I will be getting my kitchen cabinets resurfaced soon and was wondering when the job is done, what I should check to ensure that the job was well done?


In terms of the look, if it looks good to you, it is good. In a more empirical sense, in our finishing room we look for consistency/homogeneity of color, evenness of sheen, texture, and uniformity of application among other things (depending on the specifics of the finishing formula). One way to see problems that don't immediately jump out at you is to look across the piece into a soft, raking light. Defects in the film that you never noticed will scream out loud. Having said all that, the most important aspect of a refinishing job is its long term durability. Unfortunately I don't know of any way to definitively tell when a finish will fail prematurely just by looking at it. There may be indications in the general workmanship that might speak to the professionalism of the guys doing the work (runs and sags, orange peel, over-spray, etc. etc.) but that's not a guarantee. Not to mention that if you're seeing these things, the work is already done and therefore the damage is already done. I would suggest looking for these red flags before the work begins:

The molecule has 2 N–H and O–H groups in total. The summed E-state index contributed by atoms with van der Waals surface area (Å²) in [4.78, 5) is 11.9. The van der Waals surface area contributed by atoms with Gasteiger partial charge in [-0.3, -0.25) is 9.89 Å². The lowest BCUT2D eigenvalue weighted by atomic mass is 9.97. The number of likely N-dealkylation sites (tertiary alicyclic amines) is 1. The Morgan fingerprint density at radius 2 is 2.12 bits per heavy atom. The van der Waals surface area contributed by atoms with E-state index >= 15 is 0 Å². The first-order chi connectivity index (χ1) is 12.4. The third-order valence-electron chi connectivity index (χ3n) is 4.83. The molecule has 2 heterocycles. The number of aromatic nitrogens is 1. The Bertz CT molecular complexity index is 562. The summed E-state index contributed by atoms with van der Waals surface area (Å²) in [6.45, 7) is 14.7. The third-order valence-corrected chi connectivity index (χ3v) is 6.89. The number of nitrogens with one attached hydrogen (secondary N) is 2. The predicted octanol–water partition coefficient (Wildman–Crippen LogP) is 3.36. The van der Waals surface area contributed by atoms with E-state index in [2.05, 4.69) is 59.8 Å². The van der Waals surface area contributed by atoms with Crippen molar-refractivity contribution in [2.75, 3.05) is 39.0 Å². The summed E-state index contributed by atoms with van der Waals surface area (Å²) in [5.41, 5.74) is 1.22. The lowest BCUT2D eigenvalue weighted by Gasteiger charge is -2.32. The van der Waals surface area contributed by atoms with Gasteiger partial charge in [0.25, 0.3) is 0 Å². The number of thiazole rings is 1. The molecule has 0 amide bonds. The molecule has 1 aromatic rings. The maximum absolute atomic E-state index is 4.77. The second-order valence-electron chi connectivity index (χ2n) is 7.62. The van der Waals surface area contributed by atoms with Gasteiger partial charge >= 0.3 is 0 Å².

1. The vibe: Typically when you contact a company to do work like this, the process begins by them sending out an envoy (often the owner/operator) to come and asses the situation and give you the homeowner an idea of what to expect in regards to time frame, budget, and start date. If you get a bad vibe during this meeting, that's a red flag. Trust your gut. Also if you're taking bids and one of them is half the price of the others, it is not a bargain it is a red flag.
  2. Appearances can be revealing: A crew that shows up wearing nice uniforms (even if they're just matching t-shirts and painters overalls) in lettered company vehicles is a crew that has it's collective poop in a group. On the other hand if the workmen, or worse yet the boss, show up dressed shabbily in a battered junker vehicles, that's a red flag. Guys that are good at this make a descent living and they tend to invest that back into their company. If they look like they're near poverty there's probably a reason for that.
  3. Investigation of the preparation: When your crew is done prepping the site, you should be impressed (maybe even stunned) with the thoroughness and tidiness of the masking/tarping job. It should look like a patient prepped for surgery. If the masking paper is haphazardly applied and your floor is tarped off with old bed sheets, that's a rouge drapeau. That's "red flag" in french.

Hope this helps, cheers!

  • Wow thank you so much! Some great information! – eniacAvenger Sep 25 '14 at 4:45

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